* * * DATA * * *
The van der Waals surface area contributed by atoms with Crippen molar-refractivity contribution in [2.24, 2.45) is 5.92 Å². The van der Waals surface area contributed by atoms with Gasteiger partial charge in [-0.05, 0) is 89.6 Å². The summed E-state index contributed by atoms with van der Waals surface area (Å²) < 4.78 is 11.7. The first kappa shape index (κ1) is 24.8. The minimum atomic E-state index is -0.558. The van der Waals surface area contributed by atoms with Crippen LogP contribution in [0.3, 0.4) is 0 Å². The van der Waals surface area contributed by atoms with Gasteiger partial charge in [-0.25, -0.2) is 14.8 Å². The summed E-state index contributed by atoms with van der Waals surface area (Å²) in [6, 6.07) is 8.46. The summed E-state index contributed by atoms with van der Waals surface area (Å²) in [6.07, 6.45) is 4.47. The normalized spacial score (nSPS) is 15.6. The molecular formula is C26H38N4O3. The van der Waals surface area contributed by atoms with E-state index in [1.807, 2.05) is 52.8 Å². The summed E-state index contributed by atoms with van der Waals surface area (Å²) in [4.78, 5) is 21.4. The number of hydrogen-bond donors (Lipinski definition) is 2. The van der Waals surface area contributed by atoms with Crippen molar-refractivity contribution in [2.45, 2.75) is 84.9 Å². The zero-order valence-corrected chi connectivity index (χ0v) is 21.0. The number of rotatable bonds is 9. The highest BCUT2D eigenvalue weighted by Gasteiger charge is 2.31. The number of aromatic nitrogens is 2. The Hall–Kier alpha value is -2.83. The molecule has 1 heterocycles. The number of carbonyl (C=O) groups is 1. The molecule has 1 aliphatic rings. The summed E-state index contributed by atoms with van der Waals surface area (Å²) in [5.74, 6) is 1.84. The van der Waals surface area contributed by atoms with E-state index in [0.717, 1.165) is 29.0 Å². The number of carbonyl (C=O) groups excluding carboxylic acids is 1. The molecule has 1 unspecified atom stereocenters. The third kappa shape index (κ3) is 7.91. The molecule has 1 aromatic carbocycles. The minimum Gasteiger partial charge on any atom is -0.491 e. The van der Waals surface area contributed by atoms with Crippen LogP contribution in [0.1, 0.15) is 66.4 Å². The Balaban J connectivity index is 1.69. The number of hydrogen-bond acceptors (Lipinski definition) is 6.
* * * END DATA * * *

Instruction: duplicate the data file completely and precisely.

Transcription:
The van der Waals surface area contributed by atoms with Crippen molar-refractivity contribution in [2.24, 2.45) is 5.92 Å². The van der Waals surface area contributed by atoms with Gasteiger partial charge in [-0.05, 0) is 89.6 Å². The summed E-state index contributed by atoms with van der Waals surface area (Å²) < 4.78 is 11.7. The first kappa shape index (κ1) is 24.8. The minimum atomic E-state index is -0.558. The van der Waals surface area contributed by atoms with Crippen LogP contribution in [0.3, 0.4) is 0 Å². The van der Waals surface area contributed by atoms with Gasteiger partial charge in [-0.25, -0.2) is 14.8 Å². The summed E-state index contributed by atoms with van der Waals surface area (Å²) in [6, 6.07) is 8.46. The summed E-state index contributed by atoms with van der Waals surface area (Å²) in [6.07, 6.45) is 4.47. The normalized spacial score (nSPS) is 15.6. The molecular formula is C26H38N4O3. The van der Waals surface area contributed by atoms with E-state index in [1.807, 2.05) is 52.8 Å². The summed E-state index contributed by atoms with van der Waals surface area (Å²) in [4.78, 5) is 21.4. The number of hydrogen-bond donors (Lipinski definition) is 2. The van der Waals surface area contributed by atoms with Crippen molar-refractivity contribution in [2.45, 2.75) is 84.9 Å². The zero-order valence-corrected chi connectivity index (χ0v) is 21.0. The number of rotatable bonds is 9. The highest BCUT2D eigenvalue weighted by Gasteiger charge is 2.31. The number of aromatic nitrogens is 2. The Hall–Kier alpha value is -2.83. The molecule has 1 heterocycles. The number of carbonyl (C=O) groups is 1. The molecule has 1 aliphatic rings. The summed E-state index contributed by atoms with van der Waals surface area (Å²) in [5.74, 6) is 1.84. The van der Waals surface area contributed by atoms with E-state index in [0.717, 1.165) is 29.0 Å². The number of carbonyl (C=O) groups excluding carboxylic acids is 1. The molecule has 1 unspecified atom stereocenters. The third kappa shape index (κ3) is 7.91. The molecule has 1 aromatic carbocycles. The minimum Gasteiger partial charge on any atom is -0.491 e. The van der Waals surface area contributed by atoms with Crippen LogP contribution in [0.1, 0.15) is 66.4 Å². The Balaban J connectivity index is 1.69. The number of hydrogen-bond acceptors (Lipinski definition) is 6.